Ballistic helmets? (Read 839 times)

eyeeatingfish

Ballistic helmets?
« on: July 01, 2022, 09:55:03 PM »
What do you guys think about ballistic helmets? I have a plate carrier with steel plates and in total it was about $400, maybe $500 with accessories added so I wonder about a helmet but they aren't cheap.

The cheapest ballistic helmets seem to start about $300 then go all the way over $1,000 for the nice ones. Some cover a bit of the ears, some don't. Then there is weight too.
The worst part is they all seem to have a 5 year shelf life.

AR500.com was working on a steel ballistic helmet for about $300 with a long (20 year?) shelf life, comparable weight, and actually much smaller than your regular helmets. It is delayed though with an unknown delivery date.
https://www.ar500armor.com/militia-helmet-update

aletheuo137

Re: Ballistic helmets?
« Reply #1 on: July 02, 2022, 10:41:58 AM »
"The worst part is they all seem to have a 5 year shelf life."

That seems to be an OSHA standard on most equipment. But, funny equipment still works and functions.

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Flapp_Jackson

Re: Ballistic helmets?
« Reply #2 on: July 02, 2022, 02:05:01 PM »
"The worst part is they all seem to have a 5 year shelf life."

That seems to be an OSHA standard on most equipment. But, funny equipment still works and functions.

Some sellers offer a 5 yr, 10 yr, or lifetime warranty "against (manufacturing) defects".  Others warrant PERFORMANCE for a specific period.

Better to get one with a performance warranty as they do degrade over time.

For example:

"Here at Hard Head Veterans, we use fibers that do have some of the longest data trails and is why we can warranty our shell performance up to 10 years. "
https://www.hardheadveterans.com/blogs/reviews/ballistic-helmet-warranties-explained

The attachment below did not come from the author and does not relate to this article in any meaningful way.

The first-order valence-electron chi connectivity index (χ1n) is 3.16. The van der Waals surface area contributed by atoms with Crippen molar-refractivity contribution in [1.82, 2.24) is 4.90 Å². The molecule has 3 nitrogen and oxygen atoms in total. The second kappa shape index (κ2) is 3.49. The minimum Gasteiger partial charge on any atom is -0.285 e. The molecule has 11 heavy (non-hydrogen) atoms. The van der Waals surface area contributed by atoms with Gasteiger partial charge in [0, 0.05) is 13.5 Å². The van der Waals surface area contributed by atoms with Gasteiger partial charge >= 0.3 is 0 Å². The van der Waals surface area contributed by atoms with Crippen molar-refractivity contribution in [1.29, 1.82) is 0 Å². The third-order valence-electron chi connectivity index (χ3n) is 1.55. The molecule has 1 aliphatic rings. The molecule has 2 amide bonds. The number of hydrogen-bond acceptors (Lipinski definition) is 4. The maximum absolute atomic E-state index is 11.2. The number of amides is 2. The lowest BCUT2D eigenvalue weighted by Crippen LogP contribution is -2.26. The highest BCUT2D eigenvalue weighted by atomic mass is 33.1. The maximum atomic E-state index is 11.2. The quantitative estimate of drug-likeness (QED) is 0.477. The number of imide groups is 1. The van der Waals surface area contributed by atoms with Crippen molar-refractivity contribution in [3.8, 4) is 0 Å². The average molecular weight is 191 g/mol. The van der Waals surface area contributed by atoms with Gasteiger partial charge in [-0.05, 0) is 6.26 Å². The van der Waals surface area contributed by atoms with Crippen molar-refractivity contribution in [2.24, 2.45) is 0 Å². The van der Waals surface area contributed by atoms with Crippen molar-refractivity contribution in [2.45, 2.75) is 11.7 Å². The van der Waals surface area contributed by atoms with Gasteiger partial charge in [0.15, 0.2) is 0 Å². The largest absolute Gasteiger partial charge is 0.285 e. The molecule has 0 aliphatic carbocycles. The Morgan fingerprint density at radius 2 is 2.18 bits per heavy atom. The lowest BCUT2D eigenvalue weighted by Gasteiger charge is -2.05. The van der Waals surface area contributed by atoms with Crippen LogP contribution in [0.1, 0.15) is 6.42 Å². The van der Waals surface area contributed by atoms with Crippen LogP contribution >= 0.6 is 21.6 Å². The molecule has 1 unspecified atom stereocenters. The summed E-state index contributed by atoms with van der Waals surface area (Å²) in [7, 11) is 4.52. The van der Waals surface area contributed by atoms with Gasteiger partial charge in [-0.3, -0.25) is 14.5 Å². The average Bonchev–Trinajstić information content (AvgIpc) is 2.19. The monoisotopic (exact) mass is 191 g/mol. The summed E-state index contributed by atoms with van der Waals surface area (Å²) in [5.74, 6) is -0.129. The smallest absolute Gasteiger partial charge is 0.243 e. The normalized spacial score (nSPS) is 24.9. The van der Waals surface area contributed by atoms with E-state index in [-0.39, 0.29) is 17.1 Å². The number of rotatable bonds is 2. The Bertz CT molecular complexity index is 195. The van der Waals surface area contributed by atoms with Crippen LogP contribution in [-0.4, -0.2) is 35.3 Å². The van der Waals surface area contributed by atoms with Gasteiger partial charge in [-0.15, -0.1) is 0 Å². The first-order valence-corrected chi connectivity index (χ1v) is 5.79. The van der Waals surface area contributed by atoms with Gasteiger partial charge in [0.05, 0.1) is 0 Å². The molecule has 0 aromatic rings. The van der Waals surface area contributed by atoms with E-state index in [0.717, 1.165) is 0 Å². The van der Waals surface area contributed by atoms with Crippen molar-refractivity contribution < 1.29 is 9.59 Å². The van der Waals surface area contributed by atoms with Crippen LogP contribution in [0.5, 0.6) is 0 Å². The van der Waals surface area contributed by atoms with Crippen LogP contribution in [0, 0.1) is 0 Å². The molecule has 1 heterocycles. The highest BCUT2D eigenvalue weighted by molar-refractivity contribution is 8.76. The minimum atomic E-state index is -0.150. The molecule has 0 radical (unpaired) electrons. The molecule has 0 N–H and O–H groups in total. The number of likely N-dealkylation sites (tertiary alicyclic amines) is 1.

The 3 things to consider are cost, comfort and performance.  Not all ballistic helmets are rated for the same protection levels.  Warranty type & length should be included in cost analysis, since replacing a helmet more often will increase the cost over time.

Of course, as manufacturing and materials change with new technologies, you might want to pay less for a 5 year warranted helmet so you can upgrade to something newer.

Even if a helmet has exceeded its warranted ballistic performance, it's still perfectly fine for impact protection.
Truth, when not sought after, rarely comes to light.  -- Oliver Wendell Holmes, Sr.

I need some new conspiracy theories. All my old ones turned out to be true.

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QUIETShooter

Re: Ballistic helmets?
« Reply #3 on: July 02, 2022, 04:04:16 PM »
I'm thinking of using one of those Martha Stewart Crockpots, the 8 quart would fit my head.

On second thought might as well buy the real deal.  Her crockpots are expensive.
Sometimes you gotta know when to save your bullets.

Flapp_Jackson

Re: Ballistic helmets?
« Reply #4 on: July 02, 2022, 04:08:20 PM »
I'm thinking of using one of those Martha Stewart Crockpots, the 8 quart would fit my head.

On second thought might as well buy the real deal.  Her crockpots are expensive.

I figure you're safe with all the layers upon layers of tin foil you have.

 :thumbsup: :geekdanc:
Truth, when not sought after, rarely comes to light.  -- Oliver Wendell Holmes, Sr.

I need some new conspiracy theories. All my old ones turned out to be true.

Hamburger Helper only works if the hamburger really wants to be helped.

aletheuo137

Re: Ballistic helmets?
« Reply #5 on: July 02, 2022, 04:39:21 PM »
 

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WTF?Shane

Re: Ballistic helmets?
« Reply #6 on: July 02, 2022, 05:48:43 PM »
Have you ever looked at the stuff around a steel target after shooting it?

nickelzismoney

Re: Ballistic helmets?
« Reply #7 on: July 02, 2022, 06:14:29 PM »
"The worst part is they all seem to have a 5 year shelf life."

That seems to be an OSHA standard on most equipment. But, funny equipment still works and functions.

Sent from my SM-A102U using Tapatalk

The “shelf life” is usually just what the manufacturer covers under warranty period. It’ll generally last much longer depending on intensity of usage and if it’s stored in ideal conditions. Pretty much just a regulatory piece of information the manufacturer must legally include somewhere
“No matter how much it hurts, how dark it gets, or how hard you fall… you are never out of the fight.” - Marcus Luttrel

"The world will not be destroyed by those who do evil, but by those who watch them without doing anything." - Albert Einstein

nickelzismoney

Re: Ballistic helmets?
« Reply #8 on: July 02, 2022, 06:20:00 PM »
What do you guys think about ballistic helmets? I have a plate carrier with steel plates and in total it was about $400, maybe $500 with accessories added so I wonder about a helmet but they aren't cheap.